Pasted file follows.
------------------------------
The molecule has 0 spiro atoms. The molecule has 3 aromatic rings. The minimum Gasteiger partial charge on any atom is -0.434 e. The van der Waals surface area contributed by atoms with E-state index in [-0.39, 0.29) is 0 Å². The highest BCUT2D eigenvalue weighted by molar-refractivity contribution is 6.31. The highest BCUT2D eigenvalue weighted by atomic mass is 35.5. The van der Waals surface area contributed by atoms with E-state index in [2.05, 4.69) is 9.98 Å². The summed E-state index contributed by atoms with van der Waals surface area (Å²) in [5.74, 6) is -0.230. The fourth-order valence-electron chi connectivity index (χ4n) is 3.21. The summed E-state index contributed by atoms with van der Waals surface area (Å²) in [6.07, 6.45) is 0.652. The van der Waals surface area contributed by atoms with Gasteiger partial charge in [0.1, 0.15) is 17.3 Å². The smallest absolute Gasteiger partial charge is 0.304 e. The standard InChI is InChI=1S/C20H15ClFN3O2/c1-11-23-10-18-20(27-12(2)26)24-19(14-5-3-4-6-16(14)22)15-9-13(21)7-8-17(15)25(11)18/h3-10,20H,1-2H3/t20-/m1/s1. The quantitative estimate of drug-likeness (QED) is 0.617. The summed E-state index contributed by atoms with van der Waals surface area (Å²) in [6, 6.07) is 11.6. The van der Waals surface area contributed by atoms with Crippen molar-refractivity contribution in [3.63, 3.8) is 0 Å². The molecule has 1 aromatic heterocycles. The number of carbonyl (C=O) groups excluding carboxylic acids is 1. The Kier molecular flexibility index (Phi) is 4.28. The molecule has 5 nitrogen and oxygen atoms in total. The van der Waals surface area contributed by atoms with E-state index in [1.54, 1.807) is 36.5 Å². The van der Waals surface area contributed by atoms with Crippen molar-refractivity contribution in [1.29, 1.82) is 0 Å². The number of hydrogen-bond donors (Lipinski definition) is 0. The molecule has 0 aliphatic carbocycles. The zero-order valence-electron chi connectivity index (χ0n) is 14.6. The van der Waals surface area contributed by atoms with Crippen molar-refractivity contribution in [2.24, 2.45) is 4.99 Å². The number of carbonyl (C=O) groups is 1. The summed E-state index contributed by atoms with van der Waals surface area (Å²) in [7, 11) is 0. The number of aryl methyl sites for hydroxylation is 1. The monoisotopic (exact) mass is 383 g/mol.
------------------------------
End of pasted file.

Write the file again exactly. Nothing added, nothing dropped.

The molecule has 0 spiro atoms. The molecule has 3 aromatic rings. The minimum Gasteiger partial charge on any atom is -0.434 e. The van der Waals surface area contributed by atoms with E-state index in [-0.39, 0.29) is 0 Å². The highest BCUT2D eigenvalue weighted by molar-refractivity contribution is 6.31. The highest BCUT2D eigenvalue weighted by atomic mass is 35.5. The van der Waals surface area contributed by atoms with E-state index in [2.05, 4.69) is 9.98 Å². The summed E-state index contributed by atoms with van der Waals surface area (Å²) in [5.74, 6) is -0.230. The fourth-order valence-electron chi connectivity index (χ4n) is 3.21. The summed E-state index contributed by atoms with van der Waals surface area (Å²) in [6.07, 6.45) is 0.652. The van der Waals surface area contributed by atoms with Gasteiger partial charge in [0.1, 0.15) is 17.3 Å². The smallest absolute Gasteiger partial charge is 0.304 e. The standard InChI is InChI=1S/C20H15ClFN3O2/c1-11-23-10-18-20(27-12(2)26)24-19(14-5-3-4-6-16(14)22)15-9-13(21)7-8-17(15)25(11)18/h3-10,20H,1-2H3/t20-/m1/s1. The quantitative estimate of drug-likeness (QED) is 0.617. The summed E-state index contributed by atoms with van der Waals surface area (Å²) in [6, 6.07) is 11.6. The van der Waals surface area contributed by atoms with Crippen molar-refractivity contribution in [3.63, 3.8) is 0 Å². The molecule has 1 aromatic heterocycles. The number of carbonyl (C=O) groups excluding carboxylic acids is 1. The Kier molecular flexibility index (Phi) is 4.28. The molecule has 5 nitrogen and oxygen atoms in total. The van der Waals surface area contributed by atoms with E-state index in [1.54, 1.807) is 36.5 Å². The van der Waals surface area contributed by atoms with Crippen molar-refractivity contribution in [1.29, 1.82) is 0 Å². The number of hydrogen-bond donors (Lipinski definition) is 0. The molecule has 0 aliphatic carbocycles. The zero-order valence-electron chi connectivity index (χ0n) is 14.6. The van der Waals surface area contributed by atoms with Crippen molar-refractivity contribution in [2.24, 2.45) is 4.99 Å². The number of carbonyl (C=O) groups is 1. The summed E-state index contributed by atoms with van der Waals surface area (Å²) in [7, 11) is 0. The number of aryl methyl sites for hydroxylation is 1. The monoisotopic (exact) mass is 383 g/mol.